One in five NHS hospital trusts is likely to report large budget deficits in the near future, with a “real risk” that many of them will fail, a new report warns.
The King’s Fund finds that the introduction of market competition into the NHS is likely to cause considerable financial destabilisation, and that currently the service is “ill-placed” to deal with this without damaging patient care or requiring more of taxpayers’ money.
The report comes after health secretary Patricia Hewitt admitted last week a £620 million deficit in NHS trusts was expected at the end of the financial year.
Management ‘hit squads’ are being sent in to help the worst-performing NHS trusts balance their books, but yesterday Ms Hewitt said operations could be cancelled in order to cut costs.
Under questioning by the Commons health committee, she confirmed some trusts were postponing non-urgent procedures until the next financial year in April to try to balance this year’s budget.
She said it was worrying for patients, but admitted that in specific circumstances, it would “make sense” to slow down procedures. However, she insisted no patients would have to wait more than six months.
And speaking on Newsnight later, Ms Hewitt insisted that the benefits of the extra funding put into the NHS were increasingly evident, citing reduced waiting times and lists.
“People can see the real improvements that are coming through in return for the extra investment that we have made,” she claimed.
However, today’s King’s Fund report warns that the impact of the government’s NHS reforms “will be to magnify financial imbalances at a significant number of trusts”.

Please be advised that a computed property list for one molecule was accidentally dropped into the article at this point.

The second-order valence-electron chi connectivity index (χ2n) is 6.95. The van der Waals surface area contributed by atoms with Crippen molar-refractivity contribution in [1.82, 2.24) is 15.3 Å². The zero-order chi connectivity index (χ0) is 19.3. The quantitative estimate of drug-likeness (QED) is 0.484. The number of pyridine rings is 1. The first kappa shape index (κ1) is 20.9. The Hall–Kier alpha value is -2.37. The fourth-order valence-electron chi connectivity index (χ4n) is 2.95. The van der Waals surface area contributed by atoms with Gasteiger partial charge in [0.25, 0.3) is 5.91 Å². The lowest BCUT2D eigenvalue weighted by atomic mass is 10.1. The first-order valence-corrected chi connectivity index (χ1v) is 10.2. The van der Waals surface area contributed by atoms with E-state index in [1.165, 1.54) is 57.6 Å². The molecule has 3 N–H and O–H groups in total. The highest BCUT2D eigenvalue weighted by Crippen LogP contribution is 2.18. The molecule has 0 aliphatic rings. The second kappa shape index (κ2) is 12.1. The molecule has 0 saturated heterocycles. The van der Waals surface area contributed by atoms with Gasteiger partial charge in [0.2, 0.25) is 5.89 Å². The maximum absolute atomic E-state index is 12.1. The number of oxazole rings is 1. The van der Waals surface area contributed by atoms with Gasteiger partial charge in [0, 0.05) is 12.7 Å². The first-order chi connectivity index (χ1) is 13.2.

These reforms see more and more trusts managing their own financial affairs, while the increasing use of the independent sector to provide services and moves towards practice-based commissioning are reducing demand on many trusts, and with that, their income.
But the health service is “currently ill-placed to deal with the financial destabilisation intentionally caused by NHS reform”, the report says, and recommends a more flexible financial regime be introduced to help trusts cope with budget problems.
This could include making the way trusts must pay back public dividend capital (PDC) – funding advances from the government – more responsive to a trust’s financial situation.
In addition, it calls on trusts to have access to central funding for use in restructuring, and for them to be able to keep surpluses and reinvest them in health service provision – freedoms that foundation trusts already have.
But the think tank rejects short-term cost cutting measures such as postponing operations, warning they “displace and frustrate medium-term improvement”.
The King’s Fund also urges improvements on how failing trusts are dealt with – letting them go under harms both patient care and the taxpayers, while their problems are often not caused by poor management but by the costs of making up for years of past funding shortfalls.
In these cases, the government could lend trusts money in return for radical restructuring, such as closing certain services where there is no longer enough demand, and merging some trusts, the report says.
If these measures do not work, the King’s Fund recommends that an NHS administrator be brought in to find a solution, and with it protect patient care and local services.